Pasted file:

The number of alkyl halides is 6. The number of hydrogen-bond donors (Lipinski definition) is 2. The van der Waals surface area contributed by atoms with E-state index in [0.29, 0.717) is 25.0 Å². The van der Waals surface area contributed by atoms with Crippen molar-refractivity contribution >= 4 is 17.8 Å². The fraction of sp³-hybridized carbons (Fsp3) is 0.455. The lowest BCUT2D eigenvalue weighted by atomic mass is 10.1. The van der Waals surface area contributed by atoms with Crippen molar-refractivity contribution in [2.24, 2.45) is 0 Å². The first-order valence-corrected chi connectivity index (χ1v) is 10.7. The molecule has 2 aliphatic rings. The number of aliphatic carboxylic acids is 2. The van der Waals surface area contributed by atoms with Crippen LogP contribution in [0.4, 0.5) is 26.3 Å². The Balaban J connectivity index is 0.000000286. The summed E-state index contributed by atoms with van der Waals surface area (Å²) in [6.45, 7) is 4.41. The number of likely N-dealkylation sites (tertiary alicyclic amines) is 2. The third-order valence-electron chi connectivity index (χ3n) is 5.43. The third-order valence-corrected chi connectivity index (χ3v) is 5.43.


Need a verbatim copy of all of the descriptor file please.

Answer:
The number of alkyl halides is 6. The number of hydrogen-bond donors (Lipinski definition) is 2. The van der Waals surface area contributed by atoms with E-state index in [0.29, 0.717) is 25.0 Å². The van der Waals surface area contributed by atoms with Crippen molar-refractivity contribution >= 4 is 17.8 Å². The fraction of sp³-hybridized carbons (Fsp3) is 0.455. The lowest BCUT2D eigenvalue weighted by atomic mass is 10.1. The van der Waals surface area contributed by atoms with Crippen molar-refractivity contribution in [2.24, 2.45) is 0 Å². The first-order valence-corrected chi connectivity index (χ1v) is 10.7. The molecule has 2 aliphatic rings. The number of aliphatic carboxylic acids is 2. The van der Waals surface area contributed by atoms with Crippen LogP contribution in [0.4, 0.5) is 26.3 Å². The Balaban J connectivity index is 0.000000286. The summed E-state index contributed by atoms with van der Waals surface area (Å²) in [6.45, 7) is 4.41. The number of likely N-dealkylation sites (tertiary alicyclic amines) is 2. The third-order valence-electron chi connectivity index (χ3n) is 5.43. The third-order valence-corrected chi connectivity index (χ3v) is 5.43.